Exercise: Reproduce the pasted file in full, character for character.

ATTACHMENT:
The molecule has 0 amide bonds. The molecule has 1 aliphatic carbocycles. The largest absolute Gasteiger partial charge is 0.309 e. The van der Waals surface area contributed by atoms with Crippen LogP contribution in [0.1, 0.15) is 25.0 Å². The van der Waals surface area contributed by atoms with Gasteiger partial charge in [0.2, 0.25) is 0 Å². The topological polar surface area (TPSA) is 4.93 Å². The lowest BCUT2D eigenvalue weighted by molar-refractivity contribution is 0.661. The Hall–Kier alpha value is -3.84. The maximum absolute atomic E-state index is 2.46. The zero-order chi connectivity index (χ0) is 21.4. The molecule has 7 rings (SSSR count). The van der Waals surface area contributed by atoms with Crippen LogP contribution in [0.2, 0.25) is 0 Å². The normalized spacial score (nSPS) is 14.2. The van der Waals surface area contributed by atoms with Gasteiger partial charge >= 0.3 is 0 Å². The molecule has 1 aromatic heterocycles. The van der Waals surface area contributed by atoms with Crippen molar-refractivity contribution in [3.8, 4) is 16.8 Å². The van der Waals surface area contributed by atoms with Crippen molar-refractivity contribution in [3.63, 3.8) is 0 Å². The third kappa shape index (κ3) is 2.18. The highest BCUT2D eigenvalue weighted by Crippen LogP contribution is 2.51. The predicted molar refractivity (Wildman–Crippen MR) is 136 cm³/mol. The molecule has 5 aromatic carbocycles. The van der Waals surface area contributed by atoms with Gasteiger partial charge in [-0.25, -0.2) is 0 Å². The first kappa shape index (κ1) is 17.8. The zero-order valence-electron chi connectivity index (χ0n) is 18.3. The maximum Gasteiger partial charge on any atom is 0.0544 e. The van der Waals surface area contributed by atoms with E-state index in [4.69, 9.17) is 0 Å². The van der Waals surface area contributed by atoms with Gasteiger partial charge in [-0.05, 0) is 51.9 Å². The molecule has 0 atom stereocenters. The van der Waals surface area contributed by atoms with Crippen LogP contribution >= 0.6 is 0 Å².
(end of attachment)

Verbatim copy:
The molecule has 0 amide bonds. The molecule has 1 aliphatic carbocycles. The largest absolute Gasteiger partial charge is 0.309 e. The van der Waals surface area contributed by atoms with Crippen LogP contribution in [0.1, 0.15) is 25.0 Å². The van der Waals surface area contributed by atoms with Gasteiger partial charge in [0.2, 0.25) is 0 Å². The topological polar surface area (TPSA) is 4.93 Å². The lowest BCUT2D eigenvalue weighted by molar-refractivity contribution is 0.661. The Hall–Kier alpha value is -3.84. The maximum absolute atomic E-state index is 2.46. The zero-order chi connectivity index (χ0) is 21.4. The molecule has 7 rings (SSSR count). The van der Waals surface area contributed by atoms with Crippen LogP contribution in [0.2, 0.25) is 0 Å². The normalized spacial score (nSPS) is 14.2. The van der Waals surface area contributed by atoms with Gasteiger partial charge >= 0.3 is 0 Å². The molecule has 1 aromatic heterocycles. The van der Waals surface area contributed by atoms with Crippen molar-refractivity contribution in [3.8, 4) is 16.8 Å². The van der Waals surface area contributed by atoms with Crippen molar-refractivity contribution in [3.63, 3.8) is 0 Å². The third kappa shape index (κ3) is 2.18. The highest BCUT2D eigenvalue weighted by Crippen LogP contribution is 2.51. The predicted molar refractivity (Wildman–Crippen MR) is 136 cm³/mol. The molecule has 5 aromatic carbocycles. The van der Waals surface area contributed by atoms with Gasteiger partial charge in [-0.25, -0.2) is 0 Å². The first kappa shape index (κ1) is 17.8. The zero-order valence-electron chi connectivity index (χ0n) is 18.3. The maximum Gasteiger partial charge on any atom is 0.0544 e. The van der Waals surface area contributed by atoms with E-state index in [4.69, 9.17) is 0 Å². The van der Waals surface area contributed by atoms with Gasteiger partial charge in [-0.05, 0) is 51.9 Å². The molecule has 0 atom stereocenters. The van der Waals surface area contributed by atoms with Crippen LogP contribution >= 0.6 is 0 Å².